Epigenetic Regulators in AML Pathogenesis

Ever since chromosomal translocations and fusion oncogenes were discovered in AML several years ago, it was apparent that chromatin modulators such as the “writers” MLL1/KMT2A, CBP/p300, and NSD1/KMT3B might have causative roles in AML pathogenesis. MLL1, CBP, and NSD1/3 are involved in recurrent chromosomal translocations in a fraction of AML patients. These translocations were discovered early because they could be observed using methods, such as karyotyping and fluorescence in situ hybridization, that enabled identification of gross genetic aberrations in AML cells. However, these chromatin modifier mutations only accounted for a minor fraction of AML patients. There was little evidence for the direct genomic alteration of epigenetic regulators in the vast majority of AML. This scenario changed dramatically with the recent explosion in NGS, whereby mutations in several novel genes not previously implicated in AML pathogenesis were identified. Recent NGS-based discovery efforts in AML have demonstrated that epigenetic regulators comprise one of the most frequently mutated classes of genes in AML, accentuating the role of the epigenome in AML pathogenesis. Recurrent mutations in DNA methyltransferases (DNMTs), isocitrate dehydrogenases (IDH1/IDH2), methylcytosine dioxygenases of the ten-eleven-translocated (TET) family, and human homologs of the Drosophila polycomb complex such as Enhancer of Zeste 2 (EZH2) and additional sex-combs like genes (ASXL1/2) have been discovered in AML and myelodysplastic syndromes and myeloproliferative neoplasms (MDS/MPN), and many of these mutations have been causally linked to myeloid transformation in murine models. The role of these epigenetic modifiers in AML pathobiology and studies exploring these proteins as druggable targets will be described in detail below. Apart from genes mentioned above, there are a number of examples of epigenome modulators that are not directly mutated but nevertheless implicated in AML pathogenesis. Several chromatin modifiers have been discovered as selective dependencies in specific AML subtypes as discussed in the Section “DNMT Mutations.”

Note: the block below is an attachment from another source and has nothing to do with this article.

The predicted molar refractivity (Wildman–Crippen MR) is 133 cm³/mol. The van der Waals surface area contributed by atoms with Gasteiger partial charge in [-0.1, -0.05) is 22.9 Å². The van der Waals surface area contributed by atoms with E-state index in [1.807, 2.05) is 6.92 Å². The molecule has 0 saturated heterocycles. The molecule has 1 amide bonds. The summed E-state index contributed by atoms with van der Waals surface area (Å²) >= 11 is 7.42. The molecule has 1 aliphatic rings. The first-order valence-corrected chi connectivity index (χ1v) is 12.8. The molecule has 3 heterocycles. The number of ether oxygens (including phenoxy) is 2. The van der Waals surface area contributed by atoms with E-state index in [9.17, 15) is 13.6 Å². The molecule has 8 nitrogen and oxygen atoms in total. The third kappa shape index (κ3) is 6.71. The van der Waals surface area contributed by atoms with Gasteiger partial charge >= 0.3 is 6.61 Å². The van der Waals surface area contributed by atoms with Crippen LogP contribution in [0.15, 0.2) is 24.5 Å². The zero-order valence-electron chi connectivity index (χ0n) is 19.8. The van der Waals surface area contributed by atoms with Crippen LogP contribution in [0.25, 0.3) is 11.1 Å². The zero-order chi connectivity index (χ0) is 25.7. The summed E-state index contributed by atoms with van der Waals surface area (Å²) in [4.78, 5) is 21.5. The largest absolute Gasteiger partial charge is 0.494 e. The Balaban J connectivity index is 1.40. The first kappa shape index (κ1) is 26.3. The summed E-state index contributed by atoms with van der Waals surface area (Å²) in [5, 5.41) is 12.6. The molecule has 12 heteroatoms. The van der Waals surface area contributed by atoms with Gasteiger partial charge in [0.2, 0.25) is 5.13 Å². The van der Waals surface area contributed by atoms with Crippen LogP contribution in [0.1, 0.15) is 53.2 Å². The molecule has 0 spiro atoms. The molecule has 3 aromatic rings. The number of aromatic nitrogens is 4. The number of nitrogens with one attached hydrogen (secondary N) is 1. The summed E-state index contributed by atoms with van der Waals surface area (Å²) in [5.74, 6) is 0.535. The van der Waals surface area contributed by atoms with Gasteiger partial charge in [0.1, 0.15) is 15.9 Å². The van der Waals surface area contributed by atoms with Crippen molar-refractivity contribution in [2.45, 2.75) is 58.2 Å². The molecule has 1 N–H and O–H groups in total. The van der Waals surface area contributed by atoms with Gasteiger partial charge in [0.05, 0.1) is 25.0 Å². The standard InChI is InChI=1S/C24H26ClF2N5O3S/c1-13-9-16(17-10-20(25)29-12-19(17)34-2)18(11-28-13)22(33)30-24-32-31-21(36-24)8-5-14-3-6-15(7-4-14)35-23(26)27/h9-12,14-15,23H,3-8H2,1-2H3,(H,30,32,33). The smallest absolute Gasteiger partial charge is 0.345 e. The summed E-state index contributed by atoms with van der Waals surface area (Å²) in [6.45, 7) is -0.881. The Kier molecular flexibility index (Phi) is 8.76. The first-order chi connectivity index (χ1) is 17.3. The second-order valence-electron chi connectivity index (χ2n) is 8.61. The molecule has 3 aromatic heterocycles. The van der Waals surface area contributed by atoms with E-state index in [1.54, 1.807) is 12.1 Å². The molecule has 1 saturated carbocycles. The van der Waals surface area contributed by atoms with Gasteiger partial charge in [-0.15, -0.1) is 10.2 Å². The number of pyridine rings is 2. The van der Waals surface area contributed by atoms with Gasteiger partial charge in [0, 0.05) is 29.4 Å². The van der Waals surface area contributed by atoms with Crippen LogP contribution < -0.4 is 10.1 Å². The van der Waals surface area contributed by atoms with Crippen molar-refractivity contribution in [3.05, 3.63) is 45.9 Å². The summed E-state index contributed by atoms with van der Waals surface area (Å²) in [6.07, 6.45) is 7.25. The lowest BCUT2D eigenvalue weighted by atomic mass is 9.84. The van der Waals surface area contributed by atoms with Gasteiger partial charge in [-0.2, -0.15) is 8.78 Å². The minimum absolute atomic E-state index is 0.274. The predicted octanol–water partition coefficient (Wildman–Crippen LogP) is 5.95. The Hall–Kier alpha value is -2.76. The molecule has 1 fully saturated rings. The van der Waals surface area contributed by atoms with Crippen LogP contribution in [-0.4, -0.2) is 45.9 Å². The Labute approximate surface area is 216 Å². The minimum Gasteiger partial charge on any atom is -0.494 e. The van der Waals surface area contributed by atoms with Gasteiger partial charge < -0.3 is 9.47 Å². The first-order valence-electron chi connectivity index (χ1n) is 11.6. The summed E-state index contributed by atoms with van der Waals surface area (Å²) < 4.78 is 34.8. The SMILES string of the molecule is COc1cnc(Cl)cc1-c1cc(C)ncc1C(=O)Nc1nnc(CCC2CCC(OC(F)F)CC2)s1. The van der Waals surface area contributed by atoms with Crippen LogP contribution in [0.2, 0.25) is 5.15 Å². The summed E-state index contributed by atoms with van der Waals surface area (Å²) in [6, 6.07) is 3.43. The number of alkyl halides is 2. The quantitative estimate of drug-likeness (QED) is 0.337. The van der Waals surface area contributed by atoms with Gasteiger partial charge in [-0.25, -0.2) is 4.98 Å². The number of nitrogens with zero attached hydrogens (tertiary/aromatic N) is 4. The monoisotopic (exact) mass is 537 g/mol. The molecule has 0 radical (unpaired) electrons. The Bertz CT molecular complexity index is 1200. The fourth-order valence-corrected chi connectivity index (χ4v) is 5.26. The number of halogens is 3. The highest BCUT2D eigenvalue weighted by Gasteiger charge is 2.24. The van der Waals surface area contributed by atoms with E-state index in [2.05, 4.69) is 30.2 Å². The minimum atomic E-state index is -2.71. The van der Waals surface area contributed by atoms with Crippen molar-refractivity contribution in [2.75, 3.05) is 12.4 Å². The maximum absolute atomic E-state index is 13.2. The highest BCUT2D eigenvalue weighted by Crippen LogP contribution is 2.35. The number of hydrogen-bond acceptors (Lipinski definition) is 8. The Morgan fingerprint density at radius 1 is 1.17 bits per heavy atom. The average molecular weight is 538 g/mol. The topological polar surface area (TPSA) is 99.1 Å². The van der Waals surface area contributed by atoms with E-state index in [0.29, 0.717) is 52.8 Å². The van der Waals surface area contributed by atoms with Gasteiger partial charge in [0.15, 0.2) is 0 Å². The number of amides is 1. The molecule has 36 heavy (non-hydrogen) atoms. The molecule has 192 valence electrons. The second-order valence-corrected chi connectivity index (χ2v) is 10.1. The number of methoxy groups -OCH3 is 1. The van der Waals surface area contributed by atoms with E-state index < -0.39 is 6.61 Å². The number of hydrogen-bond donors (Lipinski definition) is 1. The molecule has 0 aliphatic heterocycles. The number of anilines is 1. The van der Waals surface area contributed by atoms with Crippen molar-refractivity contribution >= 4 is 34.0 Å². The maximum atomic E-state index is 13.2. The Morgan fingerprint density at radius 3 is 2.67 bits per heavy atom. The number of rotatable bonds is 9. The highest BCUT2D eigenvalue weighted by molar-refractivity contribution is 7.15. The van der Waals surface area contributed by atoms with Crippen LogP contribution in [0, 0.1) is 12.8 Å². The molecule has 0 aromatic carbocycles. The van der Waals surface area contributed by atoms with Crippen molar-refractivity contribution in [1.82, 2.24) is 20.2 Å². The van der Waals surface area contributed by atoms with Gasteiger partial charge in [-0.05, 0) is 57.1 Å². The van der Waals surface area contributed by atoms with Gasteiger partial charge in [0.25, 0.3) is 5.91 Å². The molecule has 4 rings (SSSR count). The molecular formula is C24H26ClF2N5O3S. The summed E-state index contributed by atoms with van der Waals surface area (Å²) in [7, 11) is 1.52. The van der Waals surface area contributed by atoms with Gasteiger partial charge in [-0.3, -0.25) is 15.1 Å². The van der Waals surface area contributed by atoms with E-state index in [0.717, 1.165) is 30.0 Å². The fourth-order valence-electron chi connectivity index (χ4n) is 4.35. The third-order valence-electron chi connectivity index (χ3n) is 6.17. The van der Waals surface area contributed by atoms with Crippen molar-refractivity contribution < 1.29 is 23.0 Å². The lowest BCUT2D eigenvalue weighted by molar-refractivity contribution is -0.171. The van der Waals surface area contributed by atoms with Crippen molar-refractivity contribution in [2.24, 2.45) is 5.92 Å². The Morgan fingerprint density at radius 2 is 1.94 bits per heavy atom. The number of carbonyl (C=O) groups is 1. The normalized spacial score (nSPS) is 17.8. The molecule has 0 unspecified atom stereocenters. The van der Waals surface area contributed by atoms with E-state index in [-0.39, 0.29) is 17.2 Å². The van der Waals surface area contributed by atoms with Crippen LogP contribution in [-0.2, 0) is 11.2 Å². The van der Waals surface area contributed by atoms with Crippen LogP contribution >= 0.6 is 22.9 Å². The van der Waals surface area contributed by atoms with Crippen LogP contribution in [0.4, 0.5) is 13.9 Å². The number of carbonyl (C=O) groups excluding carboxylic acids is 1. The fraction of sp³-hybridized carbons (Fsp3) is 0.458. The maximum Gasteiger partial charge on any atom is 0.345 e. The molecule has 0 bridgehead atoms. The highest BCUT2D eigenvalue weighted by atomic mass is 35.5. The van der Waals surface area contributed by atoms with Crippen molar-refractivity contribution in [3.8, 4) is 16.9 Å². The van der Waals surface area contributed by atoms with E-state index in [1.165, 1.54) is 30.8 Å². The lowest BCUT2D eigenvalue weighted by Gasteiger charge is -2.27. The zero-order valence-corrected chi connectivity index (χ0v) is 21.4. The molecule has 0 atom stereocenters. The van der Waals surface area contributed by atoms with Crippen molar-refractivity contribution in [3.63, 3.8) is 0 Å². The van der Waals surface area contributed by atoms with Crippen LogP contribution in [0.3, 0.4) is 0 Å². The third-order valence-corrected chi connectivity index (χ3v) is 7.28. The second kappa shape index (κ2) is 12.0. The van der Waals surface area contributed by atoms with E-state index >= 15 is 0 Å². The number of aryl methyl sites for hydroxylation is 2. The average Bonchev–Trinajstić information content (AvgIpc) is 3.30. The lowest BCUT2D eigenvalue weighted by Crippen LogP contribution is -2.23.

DNMT Mutations